DOROTHY Hewitt was an unsung hero of the Second World War, something that appeared highly unlikely as she stood at just 5ft 2in.
She was one of 80,000 members of the Women’s Land Army that was formed so women could work in agriculture, replacing men called-up to the military.
And 75 years after becoming a Land Girl, Dorothy has been reminiscing about the two years she spent working on a farm in Cheshire.
Dorothy, 92, who lives in the Castle Hall area of Stalybridge, admitted it was a culture shock as the townie suddenly had to become a country girl.
She said: “I was scared of cows so it was certainly a shock to learn to milk them by hand in winter and by machine in summer.
“When the farmer spoke about making silage, it was double Dutch to me. And when I saw a huge concrete tunnel in a field, I wondered what on earth it was – a silo in which it was stored.”
Dorothy Norton, as she was as a teenager, can still vividly how the wet grass and molasses were layered.
She recalled: “I had six boys from the local borstal working with me.
“As I was small and underweight I didn’t have the strength to do some of the jobs.
“When it came to carting hay or corn, I didn’t have the strength to throw it on top. I would be on the top helping to stack it.”
Dorothy also learned to plough with horses, explaining the farm’s tractor was seldom used for that work.
There were two German prisoners-of-war who helped out on the farm as well as conscientious objectors, patients from a nearby mental hospital and RAF personnel when they weren’t serving.
It was a far from the world which only-child Dorothy knew in Stalybridge – she began work on her 14th birthday at Calico Printers in Carrbrook where she worked in the ‘soap house office’ that was in the cloth printing section.
Dorothy, who signed up to become a Land Girl on her 18th birthday, said: “I was an only child and never been away from Stalybridge so it was a big adventure.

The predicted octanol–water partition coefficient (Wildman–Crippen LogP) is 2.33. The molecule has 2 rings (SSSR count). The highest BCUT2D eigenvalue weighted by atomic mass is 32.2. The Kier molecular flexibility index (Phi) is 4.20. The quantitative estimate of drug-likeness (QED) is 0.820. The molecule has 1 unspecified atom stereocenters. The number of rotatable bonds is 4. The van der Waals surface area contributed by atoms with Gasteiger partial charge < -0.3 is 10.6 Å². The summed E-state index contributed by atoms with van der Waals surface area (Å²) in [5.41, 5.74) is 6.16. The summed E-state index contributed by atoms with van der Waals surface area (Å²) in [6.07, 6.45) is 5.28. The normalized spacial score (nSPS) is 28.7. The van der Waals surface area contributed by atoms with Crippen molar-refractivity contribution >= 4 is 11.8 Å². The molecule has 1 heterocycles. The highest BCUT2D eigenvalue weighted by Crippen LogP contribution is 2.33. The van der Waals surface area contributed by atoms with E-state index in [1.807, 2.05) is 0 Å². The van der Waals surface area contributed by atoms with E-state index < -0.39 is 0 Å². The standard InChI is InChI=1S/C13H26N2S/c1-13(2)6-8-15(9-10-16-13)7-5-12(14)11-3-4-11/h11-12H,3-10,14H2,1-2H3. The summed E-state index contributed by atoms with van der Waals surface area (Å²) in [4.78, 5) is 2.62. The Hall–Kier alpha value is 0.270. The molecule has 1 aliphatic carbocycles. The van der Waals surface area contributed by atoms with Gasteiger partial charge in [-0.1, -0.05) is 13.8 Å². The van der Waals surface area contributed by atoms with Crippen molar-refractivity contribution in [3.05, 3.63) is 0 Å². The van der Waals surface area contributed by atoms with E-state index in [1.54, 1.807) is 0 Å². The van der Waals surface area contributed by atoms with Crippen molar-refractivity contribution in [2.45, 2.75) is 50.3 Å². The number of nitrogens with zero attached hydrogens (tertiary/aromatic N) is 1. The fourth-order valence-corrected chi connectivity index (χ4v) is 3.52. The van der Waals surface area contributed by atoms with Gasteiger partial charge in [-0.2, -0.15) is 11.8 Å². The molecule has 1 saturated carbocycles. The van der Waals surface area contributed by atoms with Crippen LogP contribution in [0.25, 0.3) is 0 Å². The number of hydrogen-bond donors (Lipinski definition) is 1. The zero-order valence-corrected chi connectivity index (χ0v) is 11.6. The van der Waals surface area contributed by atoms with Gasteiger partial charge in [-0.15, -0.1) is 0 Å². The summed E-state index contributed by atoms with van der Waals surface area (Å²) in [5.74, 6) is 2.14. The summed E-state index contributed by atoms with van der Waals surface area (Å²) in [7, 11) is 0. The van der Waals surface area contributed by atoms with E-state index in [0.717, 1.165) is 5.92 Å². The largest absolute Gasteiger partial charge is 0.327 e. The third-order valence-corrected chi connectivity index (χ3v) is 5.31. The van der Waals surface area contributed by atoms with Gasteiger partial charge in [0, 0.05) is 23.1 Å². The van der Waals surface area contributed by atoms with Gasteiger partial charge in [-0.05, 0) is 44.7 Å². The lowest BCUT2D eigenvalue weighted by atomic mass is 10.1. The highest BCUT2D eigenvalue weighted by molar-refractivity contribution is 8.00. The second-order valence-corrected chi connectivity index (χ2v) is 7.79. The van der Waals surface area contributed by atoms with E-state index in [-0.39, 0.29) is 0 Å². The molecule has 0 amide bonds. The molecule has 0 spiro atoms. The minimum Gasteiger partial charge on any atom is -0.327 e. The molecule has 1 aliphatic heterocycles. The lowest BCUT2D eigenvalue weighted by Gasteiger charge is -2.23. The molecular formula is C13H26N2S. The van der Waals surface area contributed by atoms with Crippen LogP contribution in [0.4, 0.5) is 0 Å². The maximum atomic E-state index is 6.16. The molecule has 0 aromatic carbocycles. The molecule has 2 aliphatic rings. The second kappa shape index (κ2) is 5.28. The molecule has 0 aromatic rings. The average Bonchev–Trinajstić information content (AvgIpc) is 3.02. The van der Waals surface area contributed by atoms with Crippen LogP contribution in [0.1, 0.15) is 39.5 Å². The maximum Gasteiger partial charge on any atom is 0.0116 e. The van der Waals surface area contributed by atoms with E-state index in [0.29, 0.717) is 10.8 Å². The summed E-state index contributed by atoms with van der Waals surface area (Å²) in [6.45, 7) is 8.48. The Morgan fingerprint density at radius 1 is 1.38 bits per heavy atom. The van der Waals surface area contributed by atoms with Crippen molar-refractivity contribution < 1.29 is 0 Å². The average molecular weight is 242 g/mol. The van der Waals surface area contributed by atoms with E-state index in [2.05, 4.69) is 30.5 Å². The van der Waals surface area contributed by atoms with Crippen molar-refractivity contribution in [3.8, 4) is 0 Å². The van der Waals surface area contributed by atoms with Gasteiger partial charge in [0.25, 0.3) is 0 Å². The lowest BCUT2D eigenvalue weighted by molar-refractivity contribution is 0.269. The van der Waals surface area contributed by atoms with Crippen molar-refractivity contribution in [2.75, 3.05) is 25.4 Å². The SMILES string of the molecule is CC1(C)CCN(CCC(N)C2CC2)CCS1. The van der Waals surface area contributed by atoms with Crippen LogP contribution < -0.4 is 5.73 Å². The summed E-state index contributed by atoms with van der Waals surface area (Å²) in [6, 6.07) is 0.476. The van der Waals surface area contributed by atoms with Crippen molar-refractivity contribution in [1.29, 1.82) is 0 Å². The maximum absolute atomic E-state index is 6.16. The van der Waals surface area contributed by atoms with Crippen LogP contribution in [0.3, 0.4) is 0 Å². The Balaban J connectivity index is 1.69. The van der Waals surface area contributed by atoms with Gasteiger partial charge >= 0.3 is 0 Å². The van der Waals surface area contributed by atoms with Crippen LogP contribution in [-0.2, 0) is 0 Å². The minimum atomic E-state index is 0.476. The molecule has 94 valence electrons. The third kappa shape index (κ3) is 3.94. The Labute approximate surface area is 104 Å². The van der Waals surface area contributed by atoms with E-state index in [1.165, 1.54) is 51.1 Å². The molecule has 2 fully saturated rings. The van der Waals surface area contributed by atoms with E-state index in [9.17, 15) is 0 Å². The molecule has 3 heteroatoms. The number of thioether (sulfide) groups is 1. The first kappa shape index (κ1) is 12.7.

“It was a completely different way of life, but one I loved.
“And it changed my life as I met my husband Reg, who was in the RAF, at a dance at Barley that was between Holmes Chapel and Middlewich.”
She especially liked the train ride from Stockport to Holmes Chapel, saying they were packed with troops and always a lot of fun.
After an initial one month’s training at Reaseheath College, Cheshire, to “knock off the edges”, Dorothy was sent to Mill Lane Farm, Cranage, that would become home for two years. It was the home of Norman and Doris Hardern.
Dorothy said: “I was one of the lucky ones as I lived on the farm whereas a lot of the Land Girls were in hostels and taken to the farms by lorry.
“I became part of the family and we became so close that I became godmother to their two sons.”
Indeed, the bond that was forged was so strong that Edward, 75, the elder on her two godsons, still visits Dorothy regularly from his home in Macclesfield.
Dorothy added the only recreation was going to dances on a Saturday night, and that was where she met Reg who would become her husband of 63 years.
They would borrow bikes to go and Dorothy recalls one occasion when they only had one and she sat on the handle bars as the pair weaved their way along the Cheshire lanes to a dance.
Dorothy and Reg had two daughters Barbara and Brenda who live in Oxford and France.
And Dorothy still visits her Brenda in France travelling independently by four different trains.
After being raised in Ashton, Dorothy has lived in Stalybridge since the age of five, initially on Brushes and then the Hague estate on Ridge Hill.
She was also been a parishioner at St George’s Church, where she was married, for more than 70 years.